Files in this item

FilesDescriptionFormat

application/pdf

application/pdfKAO-DISSERTATION-2020.pdf (86MB)Restricted to U of Illinois
(no description provided)PDF

Description

Title:A lattice boltzmann/s n framework for coupled heat transfer and neutron transport problems
Author(s):Kao, Min-Tsung
Director of Research:Valocchi, Albert J.; Vanka, Surya Pratap; Kozlowski, Tomasz
Doctoral Committee Chair(s):Uddin, Rizwan
Doctoral Committee Member(s):Zhang, Yang
Department / Program:Nuclear, Plasma, & Rad Engr
Discipline:Nuclear, Plasma, Radiolgc Engr
Degree Granting Institution:University of Illinois at Urbana-Champaign
Degree:Ph.D.
Genre:Dissertation
Subject(s):Lattice Boltzmann Method
Discrete-ordinates Method
Coupling between neutron transport and heat conduction equations
Temperature-dependent cross sections
Temperature-dependent thermal conductivity
Abstract:Nuclear reactors are complex, coupled, multi-physics and multi-scale systems. There are usually two approaches — loose coupling and tight coupling — to solve coupled mathematical equations describing a multi-physics system. The major advantage of loose coupling is to allow separately validated codes to perform specific calculations without modifying them. This may be the only approach available when users do not have access to the source codes. One of the disadvantages of loose coupling is data exchange between codes. On the other hand, tight coupling prevents the disadvantages due to data exchange in loose coupling. The goal of this dissertation is to study the coupling between neutron transport and heat conduction equations with temperature-dependent thermal conductivity and temperature-dependent neutron cross sections. The neutron transport equation is solved using the discrete ordinates method (SN ); and the heat conduction equation is solved using the lattice Boltzmann method (LBM). In the SN method, the angle in the integro-differential form of the NTE is discretized. Similarly, the continuous velocity space is discretized in the LBM. Taking advantage of the similarities between the SN and the LBM approaches, a consistent framework to solve tightly coupled NTE using the SN method, and the heat conduction equation using the LBM is developed in this dissertation. A new “two-point interface scheme” is proposed for the heat conduction problems in the LBM to satisfy the continuities of temperature and heat flux at the interface for the multi-region problems. The integrated framework and the two-point interface scheme is applied to simple 1-D, Cartesian geometry, one and two-region heat conduction problems with temperature-independent and temperature-dependent thermal conductivities. Numerical results for the two-region heat conduction problems with temperature-dependent thermal conductivities studied in this dissertation and corresponding CPU times solved using the LBM with the two-point interface scheme are compared against those obtained using simple finite difference methods. Two types of temperature dependence of neutron cross sections are studied in this dissertation. The first one assumes neutrons are in the thermal energy range (near-Maxwellian spectrum), and the fission and the absorption cross sections are inversely proportional to temperature. This type of temperature feedback assumes same correlations for the fission and the absorption cross sections, and is used for the one-way coupled criticality and two-way coupled problems. The second temperature feedback is only used in the two-way coupled problems, and it assumes that the capture cross section is proportional to temperature to mimic Doppler effect. For the one-way coupled, fixed source problems with non-multiplying medium (fission cross section is zero) with the first type of temperature feedback, the magnitude of the minimum temperature-dependent absorption cross section (at the location of maximum temperature), Σa(T(k(T))), can be as much as 30 % lower than its counterpart evaluated at the effective temperature. In addition, the maximum neutron scalar flux is about 15 % higher with temperature dependent absorption cross section, Σa(T(k(T))). Moreover, the peak of the scalar flux moves toward higher temperature region due to the reduction of temperature-dependent absorption cross section at higher temperatures. Furthermore, the drop in absorption cross section at higher temperatures increases neutron diffusion, resulting in spatially more uniform scalar flux distribution. For the one-way coupled, fixed source problems (fission cross section is zero), lower thermal conductivity due to fuel burnup leads to higher temperature. On the contrary, for the two-way coupled simulations (fission cross section is not zero) with the first type of temperature feedback for the fission and the absorption cross sections, a reduction in the thermal conductivity increases the fuel temperature, which is in turn reduced due to negative fuel temperature coefficient of reactivity. For the two-way coupled simulations with the second type of temperature feedback (Doppler effect), an increase in the temperature, due to negative fuel temperature coefficient of reactivity, increases capture cross section; and the scalar flux, power density and thus temperature, are decreased. For the two-way coupled problems using the two types of temperature feedbacks studied in this dissertation, the system can stabilize after small perturbations in the reactor. In both temperature feedback mechanisms, an increase of the surface temperature decreases scalar flux and fission power, which in turn reduces temperature. Thus, the maximum fuel temperature decreases, and the fuel temperature profile becomes more uniform (flat).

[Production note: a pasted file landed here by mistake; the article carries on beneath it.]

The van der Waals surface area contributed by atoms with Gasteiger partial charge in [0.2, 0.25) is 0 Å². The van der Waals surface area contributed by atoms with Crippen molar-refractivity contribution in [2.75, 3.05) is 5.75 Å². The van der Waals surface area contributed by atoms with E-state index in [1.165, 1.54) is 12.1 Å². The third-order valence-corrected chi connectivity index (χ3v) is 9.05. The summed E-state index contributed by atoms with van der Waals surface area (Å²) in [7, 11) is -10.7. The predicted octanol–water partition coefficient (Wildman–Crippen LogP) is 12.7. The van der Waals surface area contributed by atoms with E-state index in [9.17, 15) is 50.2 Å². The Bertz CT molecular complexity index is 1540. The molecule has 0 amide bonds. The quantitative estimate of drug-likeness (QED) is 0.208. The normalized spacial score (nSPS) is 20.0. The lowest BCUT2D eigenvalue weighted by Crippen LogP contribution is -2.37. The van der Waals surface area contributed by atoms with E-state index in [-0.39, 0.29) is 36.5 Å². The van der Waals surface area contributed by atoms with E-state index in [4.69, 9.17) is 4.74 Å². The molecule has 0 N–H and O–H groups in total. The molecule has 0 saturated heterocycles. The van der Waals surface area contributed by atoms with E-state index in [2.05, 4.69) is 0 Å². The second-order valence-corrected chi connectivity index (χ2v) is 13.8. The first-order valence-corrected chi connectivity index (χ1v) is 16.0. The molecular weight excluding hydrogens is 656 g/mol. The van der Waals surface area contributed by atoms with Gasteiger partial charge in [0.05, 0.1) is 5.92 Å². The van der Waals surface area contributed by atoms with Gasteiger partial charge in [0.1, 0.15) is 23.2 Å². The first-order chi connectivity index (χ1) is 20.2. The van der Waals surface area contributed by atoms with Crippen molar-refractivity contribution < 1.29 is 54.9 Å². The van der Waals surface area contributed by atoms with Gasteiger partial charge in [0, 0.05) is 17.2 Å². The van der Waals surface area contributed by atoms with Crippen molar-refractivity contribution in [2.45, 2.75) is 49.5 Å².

Issue Date:2020-04-29
Type:Thesis
URI:http://hdl.handle.net/2142/108130
Rights Information:Copyright 2020 Min-Tsung Kao
Date Available in IDEALS:2020-08-26
Date Deposited:2020-05


This item appears in the following Collection(s)

Item Statistics